President Trump presented the medal at the White House (Picture: PA).
A United States serviceman killed in Afghanistan has posthumously been awarded America's highest military award for valor, the Medal of Honor.
Air Force Technical Sergeant John Chapman's family received the medal from US President Donald Trump, in recognition of Sergeant Chapman's actions during the Battle of Takur Ghar, Afghanistan, in March 2002.
When presenting the award, President Trump said:
"John Chapman was the first to charge up the mountain towards the enemy, he killed two terrorists and cleared out the first bunker."
Sgt Chapman's widow, Valeria Nessel, said: "He lived his life like team before self.
"The girls and I meant everything to him, when he was home, he was home, he was 110% present as a father, as a husband.
"He just was very humble, very kind, very soft-spoken, an amazing man that would be a little embarrassed to be having this bestowed upon him."
A video has been released showing an act of heroism that led to the decision to posthumously award the Medal Of Honor after 16 years.
Ms Nessal previously said: "Even though he did something he was awarded the Medal of Honor for, he would not want the other guys to be forgotten – that they were part of the team together.
“I think he would say that his Medal of Honor was not just for him, but for all of the guys who were lost."
In total, seven US service members lost their lives during the Battle of Takur Ghar.
The Battle of Takur Ghar
Sgt John Chapman and his joint special operations colleagues were tasked with establishing a reconnaissance position on Takur Ghar and reporting al-Qaida movement in the Sahi-Kowt area on the night of 3 March.
Rodriguez, Chapman’s commander at the time said: "This was a very high profile, no-fail job, and we picked John.
"In a very high-caliber career field, with the highest quality of men – even then – John stood out as our guy."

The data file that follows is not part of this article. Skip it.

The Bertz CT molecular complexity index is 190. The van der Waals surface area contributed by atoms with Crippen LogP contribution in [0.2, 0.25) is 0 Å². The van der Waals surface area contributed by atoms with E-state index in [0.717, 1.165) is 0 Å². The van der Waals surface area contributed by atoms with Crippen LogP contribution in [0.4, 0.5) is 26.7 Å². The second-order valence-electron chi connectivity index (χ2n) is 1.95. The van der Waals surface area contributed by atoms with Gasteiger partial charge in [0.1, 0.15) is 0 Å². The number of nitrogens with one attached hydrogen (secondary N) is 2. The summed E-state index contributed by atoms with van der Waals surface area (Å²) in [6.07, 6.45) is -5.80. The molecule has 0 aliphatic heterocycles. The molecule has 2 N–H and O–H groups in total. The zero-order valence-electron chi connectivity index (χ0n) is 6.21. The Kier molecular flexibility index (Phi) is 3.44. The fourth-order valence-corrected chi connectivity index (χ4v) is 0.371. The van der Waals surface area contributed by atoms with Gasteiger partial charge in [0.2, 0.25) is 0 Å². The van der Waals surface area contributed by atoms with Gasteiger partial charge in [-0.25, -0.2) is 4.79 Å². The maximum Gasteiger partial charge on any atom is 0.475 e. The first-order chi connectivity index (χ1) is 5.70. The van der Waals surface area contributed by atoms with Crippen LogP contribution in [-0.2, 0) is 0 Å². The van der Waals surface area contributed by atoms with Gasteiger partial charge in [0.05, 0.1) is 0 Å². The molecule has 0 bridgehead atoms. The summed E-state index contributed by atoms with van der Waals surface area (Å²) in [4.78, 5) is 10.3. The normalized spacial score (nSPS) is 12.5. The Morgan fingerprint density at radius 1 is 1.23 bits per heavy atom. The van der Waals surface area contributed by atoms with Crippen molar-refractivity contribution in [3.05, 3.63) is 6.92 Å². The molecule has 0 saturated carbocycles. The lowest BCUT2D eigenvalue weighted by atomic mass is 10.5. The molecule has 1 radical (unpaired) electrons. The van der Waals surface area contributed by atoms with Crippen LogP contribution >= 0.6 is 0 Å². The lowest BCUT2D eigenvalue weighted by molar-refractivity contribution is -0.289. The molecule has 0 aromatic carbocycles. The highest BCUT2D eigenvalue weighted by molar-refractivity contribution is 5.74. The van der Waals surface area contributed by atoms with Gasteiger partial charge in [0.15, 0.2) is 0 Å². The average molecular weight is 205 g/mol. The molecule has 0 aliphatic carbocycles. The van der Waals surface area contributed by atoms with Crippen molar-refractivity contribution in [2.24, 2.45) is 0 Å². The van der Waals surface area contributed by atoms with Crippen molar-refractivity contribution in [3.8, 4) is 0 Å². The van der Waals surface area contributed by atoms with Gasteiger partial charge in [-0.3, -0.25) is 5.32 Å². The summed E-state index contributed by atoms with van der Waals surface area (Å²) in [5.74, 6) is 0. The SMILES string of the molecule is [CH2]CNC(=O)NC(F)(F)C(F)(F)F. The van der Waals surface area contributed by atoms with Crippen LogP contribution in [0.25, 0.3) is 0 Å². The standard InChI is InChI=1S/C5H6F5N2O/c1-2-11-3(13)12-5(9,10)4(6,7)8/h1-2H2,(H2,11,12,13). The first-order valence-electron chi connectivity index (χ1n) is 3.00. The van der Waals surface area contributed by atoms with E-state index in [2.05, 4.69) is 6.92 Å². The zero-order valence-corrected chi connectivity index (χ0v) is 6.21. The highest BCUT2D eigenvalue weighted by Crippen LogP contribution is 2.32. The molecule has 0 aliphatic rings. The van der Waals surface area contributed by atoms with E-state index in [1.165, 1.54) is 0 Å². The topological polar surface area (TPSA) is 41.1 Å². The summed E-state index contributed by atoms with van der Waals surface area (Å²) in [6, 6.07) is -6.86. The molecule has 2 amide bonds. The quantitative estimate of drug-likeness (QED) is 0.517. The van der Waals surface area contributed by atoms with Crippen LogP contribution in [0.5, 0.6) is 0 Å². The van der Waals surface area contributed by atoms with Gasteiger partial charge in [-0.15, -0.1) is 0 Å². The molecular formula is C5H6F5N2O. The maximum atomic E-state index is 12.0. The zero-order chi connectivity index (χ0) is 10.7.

During the insertion onto Afghanistan’s Takur Ghar mountaintop on 4 March, the MH-47 Chinook helicopter came under heavy fire.
A rocket-propelled grenade struck the helicopter, its blast threw Navy Petty Officer 1st Class Neil Roberts off the ramp of the helicopter onto the enemy-infested mountaintop below.
The severely damaged aircraft was unable to return for Roberts, and performed a controlled crash landing a few miles from the mountaintop.
The remaining joint special operations team members, fully aware of Roberts' precarious situation, began planning a rescue attempt that would see them returning to the top of Takur Ghar.
As the team returned to Roberts’ last-known position, now on a second MH-47, the entrenched enemy forces engaged the approaching helicopter.
Chapman, upon exiting the helicopter, charged uphill toward enemy positions while under heavy fire from three directions.
As the team approached cover, Chapman received fire from two enemy personnel in a fortified position. He returned fire, charged the enemy position and took out the enemy combatants within.
Almost immediately, the team began taking machine gun fire from another fortified enemy position 12 metres away.
Chapman deliberately moved into the open to engage the new enemy position. As he engaged the enemy, he was hit by a burst of gunfire and became critically injured.
Chapman regained his faculties and continued to fight relentlessly despite his severe wounds.
He sustained a violent engagement with multiple enemy fighters, for over an hour through the arrival of the quick reaction force, before succumbing to his wounds. In the performance of these actions, Chapman is credited with saving the lives of his teammates.
Rodriguez said: "John was always selfless – it didn’t just emerge on Takur Ghar – he had always been selfless and highly competent, and thank God for all those qualities.
"He could have hunkered down in the bunker and waited for the [Quick Reaction Force] and [Combat Search and Rescue] team to come in, but he assessed the situation and selflessly gave his life for them."